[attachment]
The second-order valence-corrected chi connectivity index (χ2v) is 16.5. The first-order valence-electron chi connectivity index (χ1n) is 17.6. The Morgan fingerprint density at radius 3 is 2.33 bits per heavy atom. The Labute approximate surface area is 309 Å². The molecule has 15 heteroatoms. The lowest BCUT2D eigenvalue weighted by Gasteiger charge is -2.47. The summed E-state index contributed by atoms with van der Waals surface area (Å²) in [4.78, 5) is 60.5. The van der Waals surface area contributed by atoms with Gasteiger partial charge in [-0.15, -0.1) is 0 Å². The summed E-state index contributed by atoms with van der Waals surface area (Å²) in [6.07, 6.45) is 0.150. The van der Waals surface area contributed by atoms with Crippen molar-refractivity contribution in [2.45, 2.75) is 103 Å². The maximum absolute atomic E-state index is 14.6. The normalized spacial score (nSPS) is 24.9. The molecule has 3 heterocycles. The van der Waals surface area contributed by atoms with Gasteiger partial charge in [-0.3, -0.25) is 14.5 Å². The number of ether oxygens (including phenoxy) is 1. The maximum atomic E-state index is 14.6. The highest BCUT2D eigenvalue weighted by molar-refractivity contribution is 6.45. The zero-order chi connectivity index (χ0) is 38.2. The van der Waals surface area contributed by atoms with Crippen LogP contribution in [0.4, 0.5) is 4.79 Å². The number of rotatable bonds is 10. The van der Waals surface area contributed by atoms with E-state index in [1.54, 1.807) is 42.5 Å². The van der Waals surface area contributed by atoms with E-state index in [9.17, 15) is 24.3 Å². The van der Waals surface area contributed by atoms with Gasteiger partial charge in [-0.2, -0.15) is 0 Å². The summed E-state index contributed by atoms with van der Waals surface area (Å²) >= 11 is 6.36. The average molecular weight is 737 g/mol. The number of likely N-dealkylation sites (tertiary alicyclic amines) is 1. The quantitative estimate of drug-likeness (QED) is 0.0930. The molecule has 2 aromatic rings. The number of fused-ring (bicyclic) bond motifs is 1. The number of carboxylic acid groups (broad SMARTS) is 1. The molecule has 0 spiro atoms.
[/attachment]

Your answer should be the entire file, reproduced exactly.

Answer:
The second-order valence-corrected chi connectivity index (χ2v) is 16.5. The first-order valence-electron chi connectivity index (χ1n) is 17.6. The Morgan fingerprint density at radius 3 is 2.33 bits per heavy atom. The Labute approximate surface area is 309 Å². The molecule has 15 heteroatoms. The lowest BCUT2D eigenvalue weighted by Gasteiger charge is -2.47. The summed E-state index contributed by atoms with van der Waals surface area (Å²) in [4.78, 5) is 60.5. The van der Waals surface area contributed by atoms with Gasteiger partial charge in [-0.15, -0.1) is 0 Å². The summed E-state index contributed by atoms with van der Waals surface area (Å²) in [6.07, 6.45) is 0.150. The van der Waals surface area contributed by atoms with Crippen molar-refractivity contribution in [2.45, 2.75) is 103 Å². The maximum absolute atomic E-state index is 14.6. The normalized spacial score (nSPS) is 24.9. The molecule has 3 heterocycles. The van der Waals surface area contributed by atoms with Gasteiger partial charge in [-0.3, -0.25) is 14.5 Å². The number of ether oxygens (including phenoxy) is 1. The maximum atomic E-state index is 14.6. The highest BCUT2D eigenvalue weighted by molar-refractivity contribution is 6.45. The zero-order chi connectivity index (χ0) is 38.2. The van der Waals surface area contributed by atoms with Crippen LogP contribution in [0.4, 0.5) is 4.79 Å². The number of rotatable bonds is 10. The van der Waals surface area contributed by atoms with E-state index in [1.54, 1.807) is 42.5 Å². The van der Waals surface area contributed by atoms with E-state index in [9.17, 15) is 24.3 Å². The van der Waals surface area contributed by atoms with Gasteiger partial charge in [-0.2, -0.15) is 0 Å². The summed E-state index contributed by atoms with van der Waals surface area (Å²) >= 11 is 6.36. The average molecular weight is 737 g/mol. The number of likely N-dealkylation sites (tertiary alicyclic amines) is 1. The quantitative estimate of drug-likeness (QED) is 0.0930. The molecule has 2 aromatic rings. The number of fused-ring (bicyclic) bond motifs is 1. The number of carboxylic acid groups (broad SMARTS) is 1. The molecule has 0 spiro atoms.